Political will needed to improve rural women’s plight

Published : 22 Oct 2023 09:42 PM

Few may have noticed, but last Sunday was International Day of Rural Women, while the following two days were also related to rural women and their lives: World Food Day and International Day for the Eradication of Poverty.

Unfortunately, though they constitute about 25 percent of the world’s population, numbering more than 2 billion, more often than not rural women remain in obscurity, missing from the headlines as well as from social welfare programs, leading to a situation where they seem to have received the short end of the stick in every sphere of life. Even data collation on rural women remains patchy, with few organizations having access to comprehensive and up-to-date information about rural women and their socioeconomic and political profiles.

The little data that is available is scary enough. Only 2 percent of rural women complete upper secondary school and 50 percent are married off as children. Women make up only 15 percent of all landowners, even though 64 percent of women in low-income nations work on farms. Rural women spend more than 200 million hours every day just fetching water for their families. Of 189 countries surveyed by the UN, 104 have laws that prevent women from working in some sectors and, in 18, husbands can legally prevent them from working. Women in general and rural women in particular also lack financial independence and hundreds of millions of them lack access to formal banking.

They also lack access to proper nutrition, healthcare and other civic amenities that most of us take for granted. The last three years have been especially hard on rural women due to the outbreak of the COVID-19 pandemic, as well as record food inflation and the resultant nutritional crisis that has hit large parts of developing societies. Being mainly employed in farming, the increasing vagaries of climate change due to global warming have definitely hit rural women in the worst possible manner.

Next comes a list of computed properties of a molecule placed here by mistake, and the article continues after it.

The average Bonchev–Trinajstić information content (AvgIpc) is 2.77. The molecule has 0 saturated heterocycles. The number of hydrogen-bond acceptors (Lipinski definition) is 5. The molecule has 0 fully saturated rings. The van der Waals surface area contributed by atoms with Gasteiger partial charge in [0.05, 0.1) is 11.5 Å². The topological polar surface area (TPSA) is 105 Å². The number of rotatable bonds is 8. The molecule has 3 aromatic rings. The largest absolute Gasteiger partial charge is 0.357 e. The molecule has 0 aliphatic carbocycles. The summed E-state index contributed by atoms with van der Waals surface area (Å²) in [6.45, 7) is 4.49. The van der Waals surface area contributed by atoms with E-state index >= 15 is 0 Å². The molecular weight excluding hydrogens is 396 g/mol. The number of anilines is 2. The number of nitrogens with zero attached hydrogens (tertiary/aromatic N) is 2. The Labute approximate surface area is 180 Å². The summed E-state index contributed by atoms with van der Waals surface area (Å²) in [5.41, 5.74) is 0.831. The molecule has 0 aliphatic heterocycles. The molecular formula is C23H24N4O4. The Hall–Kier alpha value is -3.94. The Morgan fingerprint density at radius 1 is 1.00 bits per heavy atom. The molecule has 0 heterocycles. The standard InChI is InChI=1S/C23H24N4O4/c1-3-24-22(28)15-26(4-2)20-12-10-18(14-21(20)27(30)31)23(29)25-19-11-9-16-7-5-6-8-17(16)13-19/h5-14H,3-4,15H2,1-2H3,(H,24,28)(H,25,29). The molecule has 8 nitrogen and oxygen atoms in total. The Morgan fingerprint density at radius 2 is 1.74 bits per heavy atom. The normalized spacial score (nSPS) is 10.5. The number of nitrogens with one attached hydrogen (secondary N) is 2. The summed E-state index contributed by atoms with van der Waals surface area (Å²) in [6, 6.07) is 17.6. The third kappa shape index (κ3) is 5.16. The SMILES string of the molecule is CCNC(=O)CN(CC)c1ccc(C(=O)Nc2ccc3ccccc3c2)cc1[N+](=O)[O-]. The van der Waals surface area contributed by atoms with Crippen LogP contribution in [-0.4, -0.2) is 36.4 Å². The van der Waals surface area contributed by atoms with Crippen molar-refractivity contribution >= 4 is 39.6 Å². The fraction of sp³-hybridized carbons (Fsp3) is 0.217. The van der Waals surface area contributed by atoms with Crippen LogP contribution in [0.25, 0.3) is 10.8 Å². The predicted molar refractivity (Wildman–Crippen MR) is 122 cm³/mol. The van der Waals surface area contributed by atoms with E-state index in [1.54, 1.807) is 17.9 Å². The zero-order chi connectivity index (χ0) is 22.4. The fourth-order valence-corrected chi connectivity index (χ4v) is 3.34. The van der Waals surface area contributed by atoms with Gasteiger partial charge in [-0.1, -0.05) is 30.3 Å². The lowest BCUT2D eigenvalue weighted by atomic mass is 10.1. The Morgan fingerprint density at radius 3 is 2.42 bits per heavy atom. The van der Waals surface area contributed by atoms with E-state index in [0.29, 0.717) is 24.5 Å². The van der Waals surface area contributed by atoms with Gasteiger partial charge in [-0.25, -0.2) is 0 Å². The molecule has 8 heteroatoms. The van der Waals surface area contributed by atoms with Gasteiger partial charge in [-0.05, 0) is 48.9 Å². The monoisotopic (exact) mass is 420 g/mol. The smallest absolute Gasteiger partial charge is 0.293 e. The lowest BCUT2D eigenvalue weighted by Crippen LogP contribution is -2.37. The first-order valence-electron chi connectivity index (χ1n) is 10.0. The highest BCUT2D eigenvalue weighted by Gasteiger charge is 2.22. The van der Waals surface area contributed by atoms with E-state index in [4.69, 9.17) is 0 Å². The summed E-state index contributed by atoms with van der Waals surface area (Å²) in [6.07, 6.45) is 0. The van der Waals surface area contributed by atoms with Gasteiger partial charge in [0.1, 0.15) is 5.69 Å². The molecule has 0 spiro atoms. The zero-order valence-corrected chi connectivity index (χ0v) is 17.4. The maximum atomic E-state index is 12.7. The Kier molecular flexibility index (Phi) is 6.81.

What is needed is a holistic approach, in which each rural woman or girl is tracked throughout their life

In some countries, there are social welfare programs that cover rural women, whether in terms of nutritional advice, food packets or stamps, or access to basic healthcare and education. But the biggest challenge here is the multiplicity of government departments and international and local nongovernmental organizations that are involved in carrying out very specific projects, only touching one aspect or part of a limited community. This approach, while being focused on specific actions, obscures the overall situation.

What is needed is a holistic approach, ideally nationwide for smaller countries or statewide for bigger nations, in which each rural woman or girl is tracked throughout their life, starting from birth, to ensure they do not miss out on any vaccinations or other needed medical or nutritional inputs. Medically, it is proven that a woman who is deprived of proper nutrition as a child goes on to give birth to children that are more prone to be underweight and/or stunted.

Similarly, proper attention should be paid to rural girls’ education and creating opportunities and platforms for them to be as well equipped for any job role as the male children of the richest quintile of the population. This would require the creation of well-equipped and well-managed schools and colleges in villages themselves as, in most developing countries, societal pressures bar girls from leaving their villages to study, even as day scholars. It may also necessitate the setting up of girls-only educational facilities to ensure that girls are not deprived of education due to societal taboos.